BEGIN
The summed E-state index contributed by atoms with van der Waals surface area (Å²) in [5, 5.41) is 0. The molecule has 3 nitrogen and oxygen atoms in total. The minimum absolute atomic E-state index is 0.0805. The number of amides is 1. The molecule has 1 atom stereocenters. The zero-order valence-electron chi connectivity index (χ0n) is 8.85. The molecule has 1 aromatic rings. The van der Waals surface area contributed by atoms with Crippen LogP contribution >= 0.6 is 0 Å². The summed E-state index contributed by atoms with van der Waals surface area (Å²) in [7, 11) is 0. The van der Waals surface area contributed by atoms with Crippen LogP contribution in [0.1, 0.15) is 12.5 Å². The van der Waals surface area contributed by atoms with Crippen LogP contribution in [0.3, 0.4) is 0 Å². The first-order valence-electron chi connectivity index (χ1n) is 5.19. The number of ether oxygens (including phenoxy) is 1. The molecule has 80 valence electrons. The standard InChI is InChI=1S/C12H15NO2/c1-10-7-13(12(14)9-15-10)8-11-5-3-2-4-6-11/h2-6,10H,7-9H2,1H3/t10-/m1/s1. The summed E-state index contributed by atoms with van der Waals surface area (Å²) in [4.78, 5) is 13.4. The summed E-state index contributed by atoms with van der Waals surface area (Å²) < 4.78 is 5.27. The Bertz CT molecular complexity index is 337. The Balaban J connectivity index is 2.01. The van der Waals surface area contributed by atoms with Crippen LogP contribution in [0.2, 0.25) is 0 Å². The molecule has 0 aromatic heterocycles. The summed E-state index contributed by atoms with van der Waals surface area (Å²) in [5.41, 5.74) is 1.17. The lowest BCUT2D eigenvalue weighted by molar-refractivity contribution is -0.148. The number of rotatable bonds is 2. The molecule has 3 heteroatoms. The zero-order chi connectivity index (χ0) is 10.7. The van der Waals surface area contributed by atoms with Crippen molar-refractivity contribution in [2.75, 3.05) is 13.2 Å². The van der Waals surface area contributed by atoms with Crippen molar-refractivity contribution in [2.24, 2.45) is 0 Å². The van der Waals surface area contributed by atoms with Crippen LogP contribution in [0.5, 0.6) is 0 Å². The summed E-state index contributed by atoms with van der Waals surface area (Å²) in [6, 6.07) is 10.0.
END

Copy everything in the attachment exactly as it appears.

The summed E-state index contributed by atoms with van der Waals surface area (Å²) in [5, 5.41) is 0. The molecule has 3 nitrogen and oxygen atoms in total. The minimum absolute atomic E-state index is 0.0805. The number of amides is 1. The molecule has 1 atom stereocenters. The zero-order valence-electron chi connectivity index (χ0n) is 8.85. The molecule has 1 aromatic rings. The van der Waals surface area contributed by atoms with Crippen LogP contribution >= 0.6 is 0 Å². The summed E-state index contributed by atoms with van der Waals surface area (Å²) in [7, 11) is 0. The van der Waals surface area contributed by atoms with Crippen LogP contribution in [0.1, 0.15) is 12.5 Å². The van der Waals surface area contributed by atoms with Crippen LogP contribution in [0.3, 0.4) is 0 Å². The first-order valence-electron chi connectivity index (χ1n) is 5.19. The number of ether oxygens (including phenoxy) is 1. The molecule has 80 valence electrons. The standard InChI is InChI=1S/C12H15NO2/c1-10-7-13(12(14)9-15-10)8-11-5-3-2-4-6-11/h2-6,10H,7-9H2,1H3/t10-/m1/s1. The summed E-state index contributed by atoms with van der Waals surface area (Å²) in [4.78, 5) is 13.4. The summed E-state index contributed by atoms with van der Waals surface area (Å²) < 4.78 is 5.27. The Bertz CT molecular complexity index is 337. The Balaban J connectivity index is 2.01. The van der Waals surface area contributed by atoms with Crippen LogP contribution in [0.2, 0.25) is 0 Å². The molecule has 0 aromatic heterocycles. The summed E-state index contributed by atoms with van der Waals surface area (Å²) in [5.41, 5.74) is 1.17. The lowest BCUT2D eigenvalue weighted by molar-refractivity contribution is -0.148. The number of rotatable bonds is 2. The molecule has 3 heteroatoms. The zero-order chi connectivity index (χ0) is 10.7. The van der Waals surface area contributed by atoms with Crippen molar-refractivity contribution in [2.75, 3.05) is 13.2 Å². The van der Waals surface area contributed by atoms with Crippen molar-refractivity contribution in [2.24, 2.45) is 0 Å². The van der Waals surface area contributed by atoms with Crippen LogP contribution in [0.5, 0.6) is 0 Å². The summed E-state index contributed by atoms with van der Waals surface area (Å²) in [6, 6.07) is 10.0.